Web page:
But if you read between the lines, if you pay close attention to the Gospels, you will find evidence that Jesus was a man of great joy, a man of merriment, a man of – dare I say it? – laughter. When Jesus is threatened by the Pharisees in Luke’s Gospel that Herod means to kill him, you can almost hear the defiant grin in his words when he prefaces his reply with “go and give that fox this message” – the lord is laughing in the face of Herod, knowing full well that he, Christ, will ultimately win the day. In both Mark and Luke’s Gospels, we have the lovely scene in which the Pharisees are unable to answer a question Jesus puts to them; he then tells them “Nor will I tell you by what authority I do these things.” I can just picture Jesus, having said this, sticking his tongue out at them, blowing a raspberry at them, winking at them – anything to show them that, once again, he’s got the upper hand, and it delights him to no end.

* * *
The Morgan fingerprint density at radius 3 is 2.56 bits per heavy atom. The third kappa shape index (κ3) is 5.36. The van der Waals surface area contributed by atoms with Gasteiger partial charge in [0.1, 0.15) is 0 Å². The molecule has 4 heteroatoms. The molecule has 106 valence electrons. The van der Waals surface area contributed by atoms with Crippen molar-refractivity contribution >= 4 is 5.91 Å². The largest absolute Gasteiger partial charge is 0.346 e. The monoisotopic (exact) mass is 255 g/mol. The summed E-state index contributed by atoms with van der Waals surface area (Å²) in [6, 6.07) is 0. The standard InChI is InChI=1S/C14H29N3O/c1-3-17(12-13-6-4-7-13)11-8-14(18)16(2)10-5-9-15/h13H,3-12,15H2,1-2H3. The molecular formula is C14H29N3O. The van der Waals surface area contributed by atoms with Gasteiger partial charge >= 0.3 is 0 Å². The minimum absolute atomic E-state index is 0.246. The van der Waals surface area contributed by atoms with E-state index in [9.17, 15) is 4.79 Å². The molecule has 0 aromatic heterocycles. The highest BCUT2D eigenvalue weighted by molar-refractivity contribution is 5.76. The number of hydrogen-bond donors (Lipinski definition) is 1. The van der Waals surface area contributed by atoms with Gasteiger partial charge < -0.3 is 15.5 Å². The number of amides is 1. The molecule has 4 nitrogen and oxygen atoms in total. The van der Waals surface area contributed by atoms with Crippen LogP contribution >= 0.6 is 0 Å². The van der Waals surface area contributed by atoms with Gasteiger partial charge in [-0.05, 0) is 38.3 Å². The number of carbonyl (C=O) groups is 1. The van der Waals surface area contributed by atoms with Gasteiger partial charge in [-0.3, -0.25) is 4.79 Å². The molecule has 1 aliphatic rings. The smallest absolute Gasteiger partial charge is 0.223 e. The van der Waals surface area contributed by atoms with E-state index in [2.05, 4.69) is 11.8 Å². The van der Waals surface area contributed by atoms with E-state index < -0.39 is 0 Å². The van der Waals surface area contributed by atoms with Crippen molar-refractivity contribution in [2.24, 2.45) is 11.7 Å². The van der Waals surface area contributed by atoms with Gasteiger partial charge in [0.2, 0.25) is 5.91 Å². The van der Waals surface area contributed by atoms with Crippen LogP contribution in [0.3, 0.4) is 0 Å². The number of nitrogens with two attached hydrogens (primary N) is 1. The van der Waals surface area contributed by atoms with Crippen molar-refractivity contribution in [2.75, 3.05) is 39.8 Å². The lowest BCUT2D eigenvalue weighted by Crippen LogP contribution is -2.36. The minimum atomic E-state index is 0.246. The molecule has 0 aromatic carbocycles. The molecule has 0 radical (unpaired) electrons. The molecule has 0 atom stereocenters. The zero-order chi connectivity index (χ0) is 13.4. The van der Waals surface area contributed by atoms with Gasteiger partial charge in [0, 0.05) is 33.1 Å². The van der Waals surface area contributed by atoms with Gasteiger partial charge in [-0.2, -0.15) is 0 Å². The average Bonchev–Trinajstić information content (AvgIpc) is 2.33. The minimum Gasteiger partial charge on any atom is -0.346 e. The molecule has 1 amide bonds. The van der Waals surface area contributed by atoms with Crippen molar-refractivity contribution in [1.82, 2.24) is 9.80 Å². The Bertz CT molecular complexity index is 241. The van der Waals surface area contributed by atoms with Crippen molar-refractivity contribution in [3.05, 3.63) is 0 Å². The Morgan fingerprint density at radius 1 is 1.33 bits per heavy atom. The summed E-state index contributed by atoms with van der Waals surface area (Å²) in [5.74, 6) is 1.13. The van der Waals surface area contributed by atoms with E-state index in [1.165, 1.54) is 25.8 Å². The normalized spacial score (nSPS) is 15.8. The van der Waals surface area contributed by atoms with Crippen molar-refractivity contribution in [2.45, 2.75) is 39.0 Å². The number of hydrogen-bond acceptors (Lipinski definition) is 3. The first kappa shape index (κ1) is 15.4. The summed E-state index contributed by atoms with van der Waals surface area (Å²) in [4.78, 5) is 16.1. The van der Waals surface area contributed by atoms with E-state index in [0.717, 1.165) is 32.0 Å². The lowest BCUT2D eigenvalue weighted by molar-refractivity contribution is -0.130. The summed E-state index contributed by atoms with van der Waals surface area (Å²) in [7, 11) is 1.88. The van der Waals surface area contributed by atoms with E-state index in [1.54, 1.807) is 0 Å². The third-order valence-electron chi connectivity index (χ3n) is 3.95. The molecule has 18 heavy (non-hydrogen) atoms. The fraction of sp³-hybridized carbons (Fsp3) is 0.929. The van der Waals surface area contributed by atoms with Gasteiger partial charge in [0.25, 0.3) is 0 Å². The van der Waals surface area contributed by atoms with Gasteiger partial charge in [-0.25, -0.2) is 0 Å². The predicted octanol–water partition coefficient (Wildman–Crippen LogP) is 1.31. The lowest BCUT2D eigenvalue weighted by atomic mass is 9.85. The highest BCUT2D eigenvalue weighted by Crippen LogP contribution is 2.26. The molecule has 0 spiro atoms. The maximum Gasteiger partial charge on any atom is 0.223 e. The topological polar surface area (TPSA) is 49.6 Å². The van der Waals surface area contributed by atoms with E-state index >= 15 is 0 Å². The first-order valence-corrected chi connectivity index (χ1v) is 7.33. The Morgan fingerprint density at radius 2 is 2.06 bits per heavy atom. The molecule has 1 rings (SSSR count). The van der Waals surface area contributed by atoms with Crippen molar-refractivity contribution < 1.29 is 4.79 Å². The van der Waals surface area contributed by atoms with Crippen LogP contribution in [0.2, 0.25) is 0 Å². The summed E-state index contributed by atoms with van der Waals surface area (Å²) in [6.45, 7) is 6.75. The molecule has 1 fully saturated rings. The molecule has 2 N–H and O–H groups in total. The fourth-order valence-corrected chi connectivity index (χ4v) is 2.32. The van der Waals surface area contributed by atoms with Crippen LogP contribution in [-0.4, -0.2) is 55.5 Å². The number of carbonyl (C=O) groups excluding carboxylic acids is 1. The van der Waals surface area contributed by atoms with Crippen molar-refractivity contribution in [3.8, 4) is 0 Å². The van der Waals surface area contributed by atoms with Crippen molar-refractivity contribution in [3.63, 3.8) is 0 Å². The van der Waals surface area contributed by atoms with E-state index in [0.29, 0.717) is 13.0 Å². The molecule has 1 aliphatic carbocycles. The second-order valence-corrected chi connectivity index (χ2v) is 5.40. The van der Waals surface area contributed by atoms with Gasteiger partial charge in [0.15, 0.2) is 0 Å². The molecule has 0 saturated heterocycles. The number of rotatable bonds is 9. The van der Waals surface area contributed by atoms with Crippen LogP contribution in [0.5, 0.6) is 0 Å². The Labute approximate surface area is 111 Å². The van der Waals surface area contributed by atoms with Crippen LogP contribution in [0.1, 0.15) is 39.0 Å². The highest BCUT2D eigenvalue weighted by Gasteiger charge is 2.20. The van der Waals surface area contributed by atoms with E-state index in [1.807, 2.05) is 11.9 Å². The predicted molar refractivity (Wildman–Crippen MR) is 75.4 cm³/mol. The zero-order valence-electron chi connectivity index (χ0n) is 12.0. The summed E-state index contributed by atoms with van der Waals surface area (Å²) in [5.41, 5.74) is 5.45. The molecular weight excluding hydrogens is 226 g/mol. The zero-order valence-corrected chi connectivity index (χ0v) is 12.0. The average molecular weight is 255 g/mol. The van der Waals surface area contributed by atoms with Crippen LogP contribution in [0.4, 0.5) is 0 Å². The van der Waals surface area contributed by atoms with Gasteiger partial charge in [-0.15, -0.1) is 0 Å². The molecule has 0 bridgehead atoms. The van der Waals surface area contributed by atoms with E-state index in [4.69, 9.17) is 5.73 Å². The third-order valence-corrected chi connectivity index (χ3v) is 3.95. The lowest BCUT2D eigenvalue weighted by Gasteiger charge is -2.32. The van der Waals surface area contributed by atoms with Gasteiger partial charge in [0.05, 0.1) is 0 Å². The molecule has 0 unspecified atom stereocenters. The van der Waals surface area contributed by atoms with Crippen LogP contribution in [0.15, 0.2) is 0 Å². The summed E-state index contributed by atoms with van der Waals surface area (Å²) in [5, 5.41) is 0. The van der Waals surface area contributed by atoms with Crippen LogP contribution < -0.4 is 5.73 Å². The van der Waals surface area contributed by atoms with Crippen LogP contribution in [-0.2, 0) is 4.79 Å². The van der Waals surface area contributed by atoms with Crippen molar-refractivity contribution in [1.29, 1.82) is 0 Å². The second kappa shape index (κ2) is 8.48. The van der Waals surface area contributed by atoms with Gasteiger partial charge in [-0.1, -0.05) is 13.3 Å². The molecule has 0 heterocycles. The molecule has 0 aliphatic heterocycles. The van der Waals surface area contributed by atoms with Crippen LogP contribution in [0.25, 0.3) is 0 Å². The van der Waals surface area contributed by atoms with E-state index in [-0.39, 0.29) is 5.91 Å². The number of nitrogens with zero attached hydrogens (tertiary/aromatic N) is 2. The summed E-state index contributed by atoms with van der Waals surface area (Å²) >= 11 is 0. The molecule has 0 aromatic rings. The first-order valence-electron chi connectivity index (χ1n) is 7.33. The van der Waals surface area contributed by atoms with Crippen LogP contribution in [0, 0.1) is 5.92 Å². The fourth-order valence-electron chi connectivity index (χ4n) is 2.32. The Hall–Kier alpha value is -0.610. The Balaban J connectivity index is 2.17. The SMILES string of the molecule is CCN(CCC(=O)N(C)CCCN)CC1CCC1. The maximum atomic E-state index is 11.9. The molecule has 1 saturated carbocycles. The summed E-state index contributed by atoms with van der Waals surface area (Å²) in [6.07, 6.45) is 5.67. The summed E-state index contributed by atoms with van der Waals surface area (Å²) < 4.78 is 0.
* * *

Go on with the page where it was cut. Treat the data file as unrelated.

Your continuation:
Why do I prefer the joy and laughter of Christ to his sadness and tears? Because he already knows that he’s won. True, there are trials that he will endure, that his apostles will endure, that we disciples here and now will endure – but God has already won, God is already victorious over the forces of Darkness. And so Jesus was able to laugh at those who sought to destroy him, which we would do well to follow here and now: yes, we will suffer, yes there will be trials to endure, but ultimately, we have won; ultimately, we share in the victory of Christ. Fight the good fight, finish the course, keep the faith, secure in the knowledge that when you cross the finish line, you will be in first place, along with all those that you have helped in your service as priest.

For the sake of the people of God, don’t take yourselves too seriously, gentlemen. I cannot impress this upon you strongly enough. If you are unable to delight in your humanity, you will turn into dour, bitter priests, who will drive people away from the fold rather than drawing them in. This isn’t to say that you should compromise yourself or the teachings of Holy Mother Church; hold fast to those things, but remember: you are to walk hand in hand with the faithful, you are not to lead them by a rope. Roll up your sleeves, get in the trenches, take up spiritual arms – and take great joy in the battle, laugh at the absurdity of a conflict that you know full well that, if you do your part, you are going to win.

To adapt from the prophet Isaiah: For Zion’s sake do not keep silent, and for Jerusalem’s sake do not keep quiet, until her vindication shines for like the dawn, and her salvation like a burning torch.